18. 18. © 2009 Tim Mather, Subra Kumaraswamy, Shahed Latif Security-as-a-Service – going forward • Horizontal integration • Pure play SaaS providers will broaden offerings beyond e-mail + Web content filtering • Vertical integration • CSPs will offer SaaS as integrated offering • IDaaS has to scale effectively for cloud computing to truly take off • Complexity of key management screams for SaaS offering 18
  19. 19. © 2009 Tim Mather, Subra Kumaraswamy, Shahed Latif Impact on Role of Corporate IT – currently • Governance issue as internal IT becomes “consultants” and business analysts to business units • Delineation of responsibilities between providers and customers much more nebulous than between customers and outsourcers, collocation facilities, or ASPs • Cloud computing likely to involve much more direct business unit interaction with CSPs than with other providers previously 19
  20. 20. © 2009 Tim Mather, Subra Kumaraswamy, Shahed Latif Impact on Role of Corporate IT – going forward • Relationship between business units and corporate IT departments vis-à-vis CSPs will shift greater power to business units from IT • Number of functions performed today by corporate IT departments will shift to CSPs, along with corresponding job positions • Functions performed by corporate IT departments will shift from those who do (i.e., practitioners who build or operate) to those who define and manage • IT itself will become more of a commodity as practices and skills are standardized and automated 20
  21. 21. © 2009 Tim Mather, Subra Kumaraswamy, Shahed Latif Conclusions • Part of customers’ infrastructure security moves beyond their control • Provider’s infrastructure security may (enterprise) or may not (SMB) be less robust than customers’ expectations • Data security becomes significantly more important – yet provider capabilities are inadequate (except for simple storage which can be encrypted, and processing of non- sensitive (unregulated and unclassified) data 21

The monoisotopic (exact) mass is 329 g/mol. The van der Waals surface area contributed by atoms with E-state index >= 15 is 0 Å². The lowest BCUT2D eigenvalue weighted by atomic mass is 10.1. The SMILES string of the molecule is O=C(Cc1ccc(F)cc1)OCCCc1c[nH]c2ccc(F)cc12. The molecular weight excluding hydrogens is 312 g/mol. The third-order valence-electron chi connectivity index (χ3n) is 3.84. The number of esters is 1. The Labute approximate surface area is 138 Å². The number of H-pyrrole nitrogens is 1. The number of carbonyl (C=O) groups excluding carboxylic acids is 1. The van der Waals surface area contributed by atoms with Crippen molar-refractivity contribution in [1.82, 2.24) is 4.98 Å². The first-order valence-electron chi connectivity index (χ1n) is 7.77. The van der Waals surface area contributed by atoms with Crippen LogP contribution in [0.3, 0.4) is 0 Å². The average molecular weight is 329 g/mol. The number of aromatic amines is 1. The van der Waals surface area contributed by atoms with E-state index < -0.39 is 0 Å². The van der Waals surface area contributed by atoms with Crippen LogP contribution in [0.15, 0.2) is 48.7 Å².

22. 22. © 2009 Tim Mather, Subra Kumaraswamy, Shahed Latif Conclusions (continued) • IAM is less than adequate for enterprises – weak authentication unless delegated back to customers or federated, weak authoriza- tion, proprietary provisioning • Because of above, expect significant business unit pressure to desensitize or anonymize data; expect this to become a chokepoint • No established standards for obfuscation, redaction, or truncation 22
  23. 23. © 2009 Tim Mather, Subra Kumaraswamy, Shahed Latif What’s Good about the Cloud? • A lot! Both for enterprises and SMBs – for handling of non-sensitive (unregulated and unclassified) data • Cost • Flexibility • Scalability • Speed 23
  24. 24. © 2009 Tim Mather, Subra Kumaraswamy, Shahed Latif Developments to Watch • VMware’s vCloud API − submitted to DMTF • Amazon’s Virtual Private Cloud − hybrid cloud that extends private cloud through “cloud bursting” • Security-as-a-Service offered by CSPs (e.g., Amazon’s Multi-Factor Authentication) • Cloud Security Alliance v2 white paper • Slow transparency and assurance from CSP (e.g., ISO 27002-based assurance) • IT governance framework that blends ITIL, ISO 27002, CObIT 24
  25. 25. © 2009 Tim Mather, Subra Kumaraswamy, Shahed Latif Cloud Security and Privacy: An Enterprise Perspective on Risks and Compliance Continue the discussion on-line at: cloudsecurityandprivacy.com 25

×